And there is a further component in such ministry in that these experiences are shared with a group of people with whom the parish clergy are often least likely to have much contact - young men and women, many from backgrounds that are far from privileged, who have probably never been inside a church building nor ever spoken to a member of the clergy, and who carry in their minds only a stereotype image of what the clergy are like. It is immensely rewarding (and often humbling) to find that though the Church has played precisely no part in their lives they nevertheless often display a hidden and as yet unrecognized faith that is waiting to be nurtured. When there is some crisis, or a tragedy such as the death of a messmate, their need for God and for the ministry and support of their Chaplain comes very much to the fore, and that is when ministering to them becomes a real privilege, and though few will become fully committed and practicing members of the Church, most will return to civilian life with a somewhat changed understanding of the Church and of the clergy that must surely make a positive contribution to the ministry of the Church at large.
Such front line ministry is, however, only a part of what a Chaplain in the Armed Forces does, just as the Forces themselves comprise a variety of functions. In order for activity to take place at the front line there is a huge infrastructure in place for recruitment, training, pay, feeding, housing, career development and discipline, as well as for the acquisition and maintenance of the equipment – from aircraft carriers to socks – necessary to support the work of the front line. Chaplains are typically present in all the places where such functions are undertaken, so that they will find that sometimes they are exercising the ministry of an industrial Chaplain, sometimes that of a school Chaplain, sometimes (in an officer training environment) that of a university Chaplain, sometimes (in a home base with a large Church and a Married Quarters estate) that of a parish priest, as well as in front line ministry itself. A change of appointment every two or three years ensures freshness and variety, as well as growing experience, for every Chaplain. There is no room for other-worldliness on the part of a Chaplain in the Armed Forces. Only a priest who can readily relate to people at every level of the Service, who is robust, confident in faith and capable of a high level of self-sufficiency will make a success of this particular calling. Such demands are also made of partners and families too, since they must be ready to endure periods of separation—often for several months at a time—just like every other Service family.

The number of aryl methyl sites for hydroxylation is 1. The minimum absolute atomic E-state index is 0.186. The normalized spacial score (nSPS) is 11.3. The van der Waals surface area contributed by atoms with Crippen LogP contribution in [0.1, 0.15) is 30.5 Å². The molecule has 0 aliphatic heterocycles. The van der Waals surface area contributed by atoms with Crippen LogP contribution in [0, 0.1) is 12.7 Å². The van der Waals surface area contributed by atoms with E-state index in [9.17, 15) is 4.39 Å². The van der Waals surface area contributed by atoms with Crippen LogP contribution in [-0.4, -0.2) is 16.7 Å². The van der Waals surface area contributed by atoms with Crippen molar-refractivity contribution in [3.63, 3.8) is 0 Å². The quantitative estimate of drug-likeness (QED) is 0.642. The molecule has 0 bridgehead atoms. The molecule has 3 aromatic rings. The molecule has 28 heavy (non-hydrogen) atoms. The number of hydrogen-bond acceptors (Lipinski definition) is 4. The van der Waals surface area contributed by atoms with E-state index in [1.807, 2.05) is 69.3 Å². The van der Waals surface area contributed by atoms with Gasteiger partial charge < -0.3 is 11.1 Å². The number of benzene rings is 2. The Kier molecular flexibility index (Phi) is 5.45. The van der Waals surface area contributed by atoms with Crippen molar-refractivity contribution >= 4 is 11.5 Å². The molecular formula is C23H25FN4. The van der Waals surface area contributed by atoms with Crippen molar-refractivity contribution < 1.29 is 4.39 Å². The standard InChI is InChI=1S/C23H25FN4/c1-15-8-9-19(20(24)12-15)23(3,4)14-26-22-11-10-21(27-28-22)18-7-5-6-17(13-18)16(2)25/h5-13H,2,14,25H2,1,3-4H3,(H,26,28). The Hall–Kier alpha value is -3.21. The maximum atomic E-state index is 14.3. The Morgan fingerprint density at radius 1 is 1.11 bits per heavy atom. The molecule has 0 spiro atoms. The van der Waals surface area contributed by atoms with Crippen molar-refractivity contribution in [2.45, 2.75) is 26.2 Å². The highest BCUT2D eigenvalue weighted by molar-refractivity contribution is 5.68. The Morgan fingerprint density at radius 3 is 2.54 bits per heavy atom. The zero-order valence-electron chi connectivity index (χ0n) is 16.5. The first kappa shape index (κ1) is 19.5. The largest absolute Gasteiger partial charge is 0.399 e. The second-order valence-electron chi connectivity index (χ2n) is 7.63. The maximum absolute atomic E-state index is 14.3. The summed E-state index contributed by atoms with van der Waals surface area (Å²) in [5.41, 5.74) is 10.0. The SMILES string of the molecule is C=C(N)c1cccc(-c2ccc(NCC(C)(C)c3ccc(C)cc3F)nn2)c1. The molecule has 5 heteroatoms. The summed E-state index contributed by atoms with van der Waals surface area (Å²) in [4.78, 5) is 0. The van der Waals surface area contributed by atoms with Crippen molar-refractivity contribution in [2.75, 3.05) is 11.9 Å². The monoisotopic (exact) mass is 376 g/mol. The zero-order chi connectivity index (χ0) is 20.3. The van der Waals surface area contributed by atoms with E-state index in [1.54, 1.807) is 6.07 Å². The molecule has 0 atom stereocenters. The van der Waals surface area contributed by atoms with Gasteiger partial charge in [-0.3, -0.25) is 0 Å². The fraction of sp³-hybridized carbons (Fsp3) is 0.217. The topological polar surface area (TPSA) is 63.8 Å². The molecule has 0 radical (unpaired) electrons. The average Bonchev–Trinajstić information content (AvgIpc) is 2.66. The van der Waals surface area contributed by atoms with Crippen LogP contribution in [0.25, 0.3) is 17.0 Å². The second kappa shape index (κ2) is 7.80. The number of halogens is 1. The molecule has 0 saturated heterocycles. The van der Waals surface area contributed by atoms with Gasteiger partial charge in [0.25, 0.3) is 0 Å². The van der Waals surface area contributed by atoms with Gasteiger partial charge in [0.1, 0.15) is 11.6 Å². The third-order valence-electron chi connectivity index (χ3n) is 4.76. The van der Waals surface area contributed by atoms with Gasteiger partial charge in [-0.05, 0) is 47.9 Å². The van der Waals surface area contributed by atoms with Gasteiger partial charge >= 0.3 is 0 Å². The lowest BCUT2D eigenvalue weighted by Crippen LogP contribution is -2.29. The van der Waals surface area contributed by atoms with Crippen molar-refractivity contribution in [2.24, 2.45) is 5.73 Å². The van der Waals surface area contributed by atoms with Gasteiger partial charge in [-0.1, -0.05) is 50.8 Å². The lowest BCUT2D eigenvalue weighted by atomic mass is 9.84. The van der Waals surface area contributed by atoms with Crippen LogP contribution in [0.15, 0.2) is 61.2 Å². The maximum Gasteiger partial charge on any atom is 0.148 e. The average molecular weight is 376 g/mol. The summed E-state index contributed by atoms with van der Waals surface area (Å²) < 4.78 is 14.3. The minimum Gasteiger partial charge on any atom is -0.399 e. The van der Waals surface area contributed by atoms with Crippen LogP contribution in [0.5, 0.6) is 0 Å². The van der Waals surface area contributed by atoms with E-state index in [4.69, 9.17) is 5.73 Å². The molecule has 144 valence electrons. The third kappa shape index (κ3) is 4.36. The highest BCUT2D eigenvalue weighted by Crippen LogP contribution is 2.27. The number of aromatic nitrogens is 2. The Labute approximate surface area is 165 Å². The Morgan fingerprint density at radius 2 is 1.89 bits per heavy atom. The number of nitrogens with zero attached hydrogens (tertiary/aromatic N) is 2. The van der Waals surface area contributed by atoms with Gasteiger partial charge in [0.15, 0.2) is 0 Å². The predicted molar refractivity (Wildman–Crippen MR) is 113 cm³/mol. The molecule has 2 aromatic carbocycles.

The theological context
A Chaplain is first and foremost a priest or minister of the Church in which he or she has been ordained and which continues to license or authorize his or her ministry. In recent years this framework has been extended to include Chaplains of other faith—Jewish, Muslim, Buddhist, Hindu—though the majority continue to be Christian. An Anglican priest is bound by the duty of obedience to the Bishop (in the case of the Armed Forces the Archbishop of Canterbury) and by the duties, responsibilities and expectations laid down in the Ordinal. In this he or she is no different from a counterpart in parochial ministry, however great may seem the difference in the context in which ministry is delivered.